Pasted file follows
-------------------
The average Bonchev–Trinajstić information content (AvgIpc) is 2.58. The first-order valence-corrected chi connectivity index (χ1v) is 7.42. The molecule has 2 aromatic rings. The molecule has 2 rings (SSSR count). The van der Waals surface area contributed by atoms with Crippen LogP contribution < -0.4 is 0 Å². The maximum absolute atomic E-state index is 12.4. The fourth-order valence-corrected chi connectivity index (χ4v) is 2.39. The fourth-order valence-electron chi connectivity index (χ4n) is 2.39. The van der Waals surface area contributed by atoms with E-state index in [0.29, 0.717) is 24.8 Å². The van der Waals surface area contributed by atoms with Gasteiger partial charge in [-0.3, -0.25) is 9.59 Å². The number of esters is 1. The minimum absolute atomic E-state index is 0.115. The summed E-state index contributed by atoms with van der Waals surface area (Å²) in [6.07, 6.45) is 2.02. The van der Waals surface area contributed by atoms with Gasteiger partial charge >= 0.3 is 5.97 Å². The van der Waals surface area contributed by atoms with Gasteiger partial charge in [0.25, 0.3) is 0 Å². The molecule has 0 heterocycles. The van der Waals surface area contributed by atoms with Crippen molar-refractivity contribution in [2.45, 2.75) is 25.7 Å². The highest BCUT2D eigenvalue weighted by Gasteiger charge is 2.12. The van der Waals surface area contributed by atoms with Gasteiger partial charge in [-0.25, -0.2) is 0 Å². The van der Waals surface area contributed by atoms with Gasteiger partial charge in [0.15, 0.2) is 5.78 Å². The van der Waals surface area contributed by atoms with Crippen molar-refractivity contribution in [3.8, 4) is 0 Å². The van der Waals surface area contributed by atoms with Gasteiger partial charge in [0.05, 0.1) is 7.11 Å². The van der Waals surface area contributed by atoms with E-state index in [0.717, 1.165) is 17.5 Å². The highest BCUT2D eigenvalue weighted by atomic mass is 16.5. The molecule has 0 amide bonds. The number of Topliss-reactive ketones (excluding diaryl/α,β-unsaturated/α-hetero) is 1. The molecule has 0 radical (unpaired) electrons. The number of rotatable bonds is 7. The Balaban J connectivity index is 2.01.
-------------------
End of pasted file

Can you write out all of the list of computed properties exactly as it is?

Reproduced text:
The average Bonchev–Trinajstić information content (AvgIpc) is 2.58. The first-order valence-corrected chi connectivity index (χ1v) is 7.42. The molecule has 2 aromatic rings. The molecule has 2 rings (SSSR count). The van der Waals surface area contributed by atoms with Crippen LogP contribution < -0.4 is 0 Å². The maximum absolute atomic E-state index is 12.4. The fourth-order valence-corrected chi connectivity index (χ4v) is 2.39. The fourth-order valence-electron chi connectivity index (χ4n) is 2.39. The van der Waals surface area contributed by atoms with E-state index in [0.29, 0.717) is 24.8 Å². The van der Waals surface area contributed by atoms with Gasteiger partial charge in [-0.3, -0.25) is 9.59 Å². The number of esters is 1. The minimum absolute atomic E-state index is 0.115. The summed E-state index contributed by atoms with van der Waals surface area (Å²) in [6.07, 6.45) is 2.02. The van der Waals surface area contributed by atoms with Gasteiger partial charge >= 0.3 is 5.97 Å². The van der Waals surface area contributed by atoms with Gasteiger partial charge in [0.25, 0.3) is 0 Å². The molecule has 0 heterocycles. The van der Waals surface area contributed by atoms with Crippen molar-refractivity contribution in [2.45, 2.75) is 25.7 Å². The highest BCUT2D eigenvalue weighted by Gasteiger charge is 2.12. The van der Waals surface area contributed by atoms with Gasteiger partial charge in [-0.25, -0.2) is 0 Å². The van der Waals surface area contributed by atoms with Gasteiger partial charge in [0.15, 0.2) is 5.78 Å². The van der Waals surface area contributed by atoms with Crippen molar-refractivity contribution in [3.8, 4) is 0 Å². The van der Waals surface area contributed by atoms with Gasteiger partial charge in [0.05, 0.1) is 7.11 Å². The van der Waals surface area contributed by atoms with E-state index in [0.717, 1.165) is 17.5 Å². The highest BCUT2D eigenvalue weighted by atomic mass is 16.5. The molecule has 0 amide bonds. The number of Topliss-reactive ketones (excluding diaryl/α,β-unsaturated/α-hetero) is 1. The molecule has 0 radical (unpaired) electrons. The number of rotatable bonds is 7. The Balaban J connectivity index is 2.01.